Don R. Spry Speaks to Coffee with the Girls Group Don R. Spry, II, U.S. Small Business Administration (USSBA), joined Coffee with the Girls on March 18 as a guest to discuss ways the USSBA can help small businesses. Spry offered helpful insight, encouraging the woman-owned businesses in the room to take full advantage of the assistance that could be provided free from USSBA, Brunswick Community College Small Business Center, SCORE, SBTDC and the BCEDC. For contact info for any of these groups please call the Southport Oak Island Area Chamber of Commerce at (910) 457-6964. Coffee with the Girls is an event of the Southport-Oak Island Area Chamber of Commerce and is held monthly on the third Tuesday of the month at 8 am in the Port City Java meeting room.
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New dentist providing friendly, quality care with less referrals.
Business After Hours at Color Me Carolina Southport-Oak Island Chamber of Commerce members celebrated the arrival of spring with an evening of networking and shopping at the April Business After Hours at Color Me Carolina in Oak Island. Color Me Carolina offers an eclectic assortment of gifts for all occasions, including all-age birthdays, weddings, hostess, business and special events. Gift suggestions include Write Plate, candles, Tervis tumblers, collegiate and beach-themed serving pieces, kitchen linens and much more.
910.579.6999 5950 Beach Dr. SW PO Box 6429 Ocean Isle Beach, NC 28469 OIBsmiles@gmail.com OIBsmiles.com
Laura Douna, DDS, PA Spring 2014
Leland, NC presents 2nd Annual
BRUNSWICK WATERFEST USS North Carolina Battleship Park
1 Battleship Rd NE, Wilmington 28401
Register online at: VisitLelandNC.com
° Kayak Fishing Tournament ° ° SUP (Stand Up Paddle Board) Races & Yoga ° ° Guided Tours (Waterways, Birding, Reptiles) ° ° River Clean with Cape Fear River Watch ° ° Educational Exhibits ° Awards Banquet ° ° Captains Meeting ° Instruction ° …and lots of FUN °
June 7th, 2014 and September 26th-27th, 2014
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We would like to thank our sponsors.
This event is a joint partnership between The Town of Leland, Leland Tourism Development Authority, Brunswick County, and USS NC Battleship.
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South Brunswick Magazine
Voted Voted 2012 2012 New New Business Business of of The The Year Year by by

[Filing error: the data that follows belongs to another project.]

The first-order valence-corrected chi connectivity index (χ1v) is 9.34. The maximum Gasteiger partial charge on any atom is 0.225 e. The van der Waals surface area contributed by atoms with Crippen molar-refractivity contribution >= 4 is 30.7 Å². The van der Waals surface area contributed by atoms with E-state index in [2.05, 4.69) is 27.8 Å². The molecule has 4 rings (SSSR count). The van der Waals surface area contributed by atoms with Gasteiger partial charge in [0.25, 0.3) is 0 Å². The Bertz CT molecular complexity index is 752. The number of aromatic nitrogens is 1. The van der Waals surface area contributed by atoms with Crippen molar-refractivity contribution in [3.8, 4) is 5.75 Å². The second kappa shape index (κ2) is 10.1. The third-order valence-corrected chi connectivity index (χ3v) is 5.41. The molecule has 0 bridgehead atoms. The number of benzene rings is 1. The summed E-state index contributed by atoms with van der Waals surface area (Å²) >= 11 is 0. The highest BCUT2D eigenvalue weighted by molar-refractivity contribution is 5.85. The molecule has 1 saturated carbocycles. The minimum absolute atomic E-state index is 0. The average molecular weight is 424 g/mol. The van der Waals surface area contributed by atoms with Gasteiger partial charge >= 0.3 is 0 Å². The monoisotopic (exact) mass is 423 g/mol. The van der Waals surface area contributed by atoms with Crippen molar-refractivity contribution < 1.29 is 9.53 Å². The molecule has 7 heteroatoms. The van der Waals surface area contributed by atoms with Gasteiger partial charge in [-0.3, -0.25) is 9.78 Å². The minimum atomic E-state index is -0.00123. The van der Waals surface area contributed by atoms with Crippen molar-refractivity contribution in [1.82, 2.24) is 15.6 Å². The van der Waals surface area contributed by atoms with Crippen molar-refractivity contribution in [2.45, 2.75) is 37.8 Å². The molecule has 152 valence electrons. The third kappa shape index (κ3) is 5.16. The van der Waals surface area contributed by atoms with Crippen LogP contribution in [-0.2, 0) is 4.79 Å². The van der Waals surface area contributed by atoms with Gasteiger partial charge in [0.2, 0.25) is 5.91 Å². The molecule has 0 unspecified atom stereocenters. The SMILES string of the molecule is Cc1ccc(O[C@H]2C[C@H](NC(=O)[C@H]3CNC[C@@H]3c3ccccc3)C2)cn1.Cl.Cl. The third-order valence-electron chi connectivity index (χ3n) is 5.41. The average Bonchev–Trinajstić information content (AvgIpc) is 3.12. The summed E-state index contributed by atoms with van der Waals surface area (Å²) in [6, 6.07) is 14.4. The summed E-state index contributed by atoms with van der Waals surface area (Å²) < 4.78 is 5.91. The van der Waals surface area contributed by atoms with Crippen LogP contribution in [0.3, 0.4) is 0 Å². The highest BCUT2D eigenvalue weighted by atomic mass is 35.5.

Chamber Chamber of of Commerce Commerce
Up North What’s up in North Brunswick County? Here’s what you’ll find in the Spring 2014 issue of our sister publication, North Brunswick Magazine.
A New Town Hall for Leland The new building opens as the town celebrates its 25th anniversary. Story by Jason Frye
Look for it online at NorthBrunswickMagazine.com. Subscribe at NorthBrunswickMagazine.com/subscribe
Outstanding in Their Field
Farm to Table
A Standard of Excellence
N.C. Farmer of the Year Wilbur Earp is quick to share the credit for his success with his wife and family
Those on the eat-local bandwagon are supporting local farmers in a variety of ways
Two home designs in Brunswick Forest have been chosen to represent the Ideal-LIVING brand
Story by Jason Frye
Story by Kate Smith
Story by Jenny Bowman
The Wisdom of Wood: A look at the Wilmington Woodturners Association
Lending a Helping Paw: How Canines for Service helps others
risis Control: Behind the scenes C at Strategic Behavioral Center
By Denice Patterson
By Carolyn Bowers
By Kate Smith
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South Brunswick Magazine
40 SNIPPETS OF THE LOCAL SCENE
things have happened and good things are coming. We know you want to be in the know about everything that’s going on in the area, so here’s a quick rundown of what’s happened or what’s coming up on the local scene. For more upcoming events, flip to What’s Happening on page 100.
6th Annual “Blooming for a Cause” Charity Gala The General Federation Woman’s Club of Holden Beach will host its 6th annual “Blooming for a Cause” Charity Gala on Saturday, May 3, 2014, at the Sea Trail Convention Center at 11 am. The silent auction, fashion show and luncheon will benefit Hope Harbor Home, a shelter for victims of domestic violence, and Providence Home, the only emergency youth shelter in Brunswick County. The silent auction will include something for everyone: exciting weekend getaways, golf packages, jewelry, artwork, restaurant certificates, health and beauty products, gift baskets, and much, much more. In addition to surprises, giveaways, and fun, all the latest trends in women’s fashion will be presented by Clarice Holden and Island Breeze. The gala has a local flair due to the contributions and participation of businesses, associations, philanthropists and artists throughout Brunswick, New Hanover and Horry counties. Their continued support and generosity have helped to make the event a reality. GFWC-HB has donated more than $50,000 to its beneficiaries over the past five years. The members look forward to their biggest fundraiser each year; continuing this tradition is the perfect way to celebrate spring. Attend with your friends, family, and business associates on May 3. Reserve your seat with a $45 contribution. For 38
South Brunswick Magazine
invitations and information, please contact Carol Ann Lohman at email@example.com. For sponsorship information visit the website www.gfwchb.org or contact Julie Wolfe, president, at firstname.lastname@example.org or Karen Throckmorton, charity gala chairman, at email@example.com. Photography by Ronnie Holden
A D V E R T I S E M E N T
Back Pain? What back pain?
Minimally Invasive Outpatient Procedure Relieves Back Pain from Osteoporosis S ubmitte d by Or tho W ilmingto n
Kyphoplasty is a minimally invasive spine procedure that offers rapid